To Live or Not to Live

“For your benefit, learn from our tragedy.
It is not a written law that the next victims must be Jews.
It can also be other people. “

Simon Wiesenthal,  1908 –  2005
Jewish Austrian Holocaust survivor, Nazi Huter and writer

I woke up this morning to be greeted by this post from another of my sisters of choice Joss Burnell.

Please read it and then answer the question did you know of this Resolution in the UN?  I certainly didn’t, and I wondered which other Nations voted along with the US.  Well, then I went onto this from The Independent and listened to Heather Neuart attempting to justify the US’ position. My next question is can this ever be justified?

And Ms Neuart’s justification “We voted against that resolution because of broader concerns about the resolution’s approach to condemning the death penalty in all circumstances; and, it called for the abolition of the death penalty altogether,”  And of course, the death penalty is still in force in many States.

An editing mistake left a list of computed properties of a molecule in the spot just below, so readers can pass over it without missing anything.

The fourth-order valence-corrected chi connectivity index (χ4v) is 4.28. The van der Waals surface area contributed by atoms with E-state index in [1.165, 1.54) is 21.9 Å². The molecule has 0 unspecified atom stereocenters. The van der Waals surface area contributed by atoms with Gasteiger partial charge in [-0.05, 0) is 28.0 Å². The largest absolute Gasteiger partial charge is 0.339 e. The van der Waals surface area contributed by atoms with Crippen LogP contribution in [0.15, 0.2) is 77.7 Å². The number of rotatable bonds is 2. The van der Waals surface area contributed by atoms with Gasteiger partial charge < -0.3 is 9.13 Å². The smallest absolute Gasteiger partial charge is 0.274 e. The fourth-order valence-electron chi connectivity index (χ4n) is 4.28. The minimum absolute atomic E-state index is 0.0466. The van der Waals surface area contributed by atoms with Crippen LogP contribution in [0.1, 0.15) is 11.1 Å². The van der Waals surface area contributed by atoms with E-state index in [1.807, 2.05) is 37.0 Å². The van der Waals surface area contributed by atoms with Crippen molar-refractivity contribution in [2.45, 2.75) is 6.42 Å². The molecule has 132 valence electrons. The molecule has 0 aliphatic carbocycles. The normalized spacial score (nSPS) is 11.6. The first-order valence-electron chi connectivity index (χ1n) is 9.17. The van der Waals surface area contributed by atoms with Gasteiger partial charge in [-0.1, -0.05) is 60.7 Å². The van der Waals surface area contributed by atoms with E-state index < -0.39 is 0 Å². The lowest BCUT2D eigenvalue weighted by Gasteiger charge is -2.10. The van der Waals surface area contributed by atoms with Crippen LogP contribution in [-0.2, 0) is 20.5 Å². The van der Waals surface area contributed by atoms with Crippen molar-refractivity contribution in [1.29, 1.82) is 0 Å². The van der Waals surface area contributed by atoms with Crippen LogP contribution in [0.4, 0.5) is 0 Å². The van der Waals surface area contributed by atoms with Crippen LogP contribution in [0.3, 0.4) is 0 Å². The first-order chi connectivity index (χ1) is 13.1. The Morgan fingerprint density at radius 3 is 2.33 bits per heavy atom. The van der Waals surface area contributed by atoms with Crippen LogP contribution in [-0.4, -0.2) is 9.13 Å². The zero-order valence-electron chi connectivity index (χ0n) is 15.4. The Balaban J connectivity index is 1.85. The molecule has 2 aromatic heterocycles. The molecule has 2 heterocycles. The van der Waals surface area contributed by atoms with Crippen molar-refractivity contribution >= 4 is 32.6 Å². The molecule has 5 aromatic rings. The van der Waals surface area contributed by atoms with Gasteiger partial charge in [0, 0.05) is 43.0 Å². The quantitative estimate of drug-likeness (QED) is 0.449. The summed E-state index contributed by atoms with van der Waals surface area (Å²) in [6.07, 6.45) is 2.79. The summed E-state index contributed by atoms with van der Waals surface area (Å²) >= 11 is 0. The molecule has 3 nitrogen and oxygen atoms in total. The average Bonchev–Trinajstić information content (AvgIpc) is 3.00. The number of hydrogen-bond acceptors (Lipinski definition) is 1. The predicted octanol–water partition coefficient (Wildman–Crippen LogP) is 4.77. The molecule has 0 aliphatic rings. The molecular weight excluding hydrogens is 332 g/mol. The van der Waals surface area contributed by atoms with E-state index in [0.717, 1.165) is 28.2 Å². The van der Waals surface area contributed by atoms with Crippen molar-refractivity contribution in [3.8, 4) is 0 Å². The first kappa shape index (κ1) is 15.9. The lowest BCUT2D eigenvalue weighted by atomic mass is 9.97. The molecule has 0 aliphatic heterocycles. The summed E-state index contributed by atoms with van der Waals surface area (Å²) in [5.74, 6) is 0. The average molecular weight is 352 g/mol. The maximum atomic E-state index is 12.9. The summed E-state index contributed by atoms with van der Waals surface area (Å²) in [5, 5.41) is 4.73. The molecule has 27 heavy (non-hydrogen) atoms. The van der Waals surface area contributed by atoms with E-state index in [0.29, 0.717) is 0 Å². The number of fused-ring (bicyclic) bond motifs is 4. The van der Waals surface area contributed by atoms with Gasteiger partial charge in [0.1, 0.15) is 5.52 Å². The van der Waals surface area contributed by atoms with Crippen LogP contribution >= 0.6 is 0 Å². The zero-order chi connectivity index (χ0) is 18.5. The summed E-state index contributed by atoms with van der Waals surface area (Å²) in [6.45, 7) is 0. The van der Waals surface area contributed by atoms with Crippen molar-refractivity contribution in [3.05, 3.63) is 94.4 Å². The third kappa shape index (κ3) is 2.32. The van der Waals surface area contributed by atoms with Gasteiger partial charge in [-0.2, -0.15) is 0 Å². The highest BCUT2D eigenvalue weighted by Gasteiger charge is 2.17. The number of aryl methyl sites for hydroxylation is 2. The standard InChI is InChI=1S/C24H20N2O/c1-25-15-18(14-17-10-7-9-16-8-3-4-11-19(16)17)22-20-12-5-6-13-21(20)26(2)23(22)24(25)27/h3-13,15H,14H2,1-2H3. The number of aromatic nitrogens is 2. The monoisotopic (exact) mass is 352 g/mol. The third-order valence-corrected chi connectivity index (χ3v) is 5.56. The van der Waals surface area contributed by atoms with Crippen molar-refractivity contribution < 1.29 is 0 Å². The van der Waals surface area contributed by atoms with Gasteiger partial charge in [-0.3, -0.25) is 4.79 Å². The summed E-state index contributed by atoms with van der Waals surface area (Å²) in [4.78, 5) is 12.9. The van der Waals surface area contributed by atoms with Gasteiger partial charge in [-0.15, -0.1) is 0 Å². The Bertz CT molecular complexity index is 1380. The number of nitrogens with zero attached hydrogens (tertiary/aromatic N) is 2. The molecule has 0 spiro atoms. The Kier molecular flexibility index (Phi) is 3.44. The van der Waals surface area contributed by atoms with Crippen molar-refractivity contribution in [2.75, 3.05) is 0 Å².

And the answer to my question as to which other Nations voted with the US

“Congo, Cote d’Ivoire, Ghana, Rwanda, South Africa, Togo, Kyrgyzstan, Mongolia, Albania, Croatia, Georgia, Hungary, Latvia, Slovenia, Bolivia, Brazil, Ecuador, El Salvador, Panama, Paraguay, Venezuela, Belgium, Germany, the Netherlands, Portugal, Switzerland and the U.K. supported the resolution. Botswana, Burundi, Egypt, Ethiopia, Bangladesh, China, India, Iraq, Japan, Qatar, Saudi Arabia and the United Arab Emirates joined the U.S. in opposing it.

Kenya, Nigeria, Tunisia, Indonesia, the Philippines, South Korea and Cuba abstained”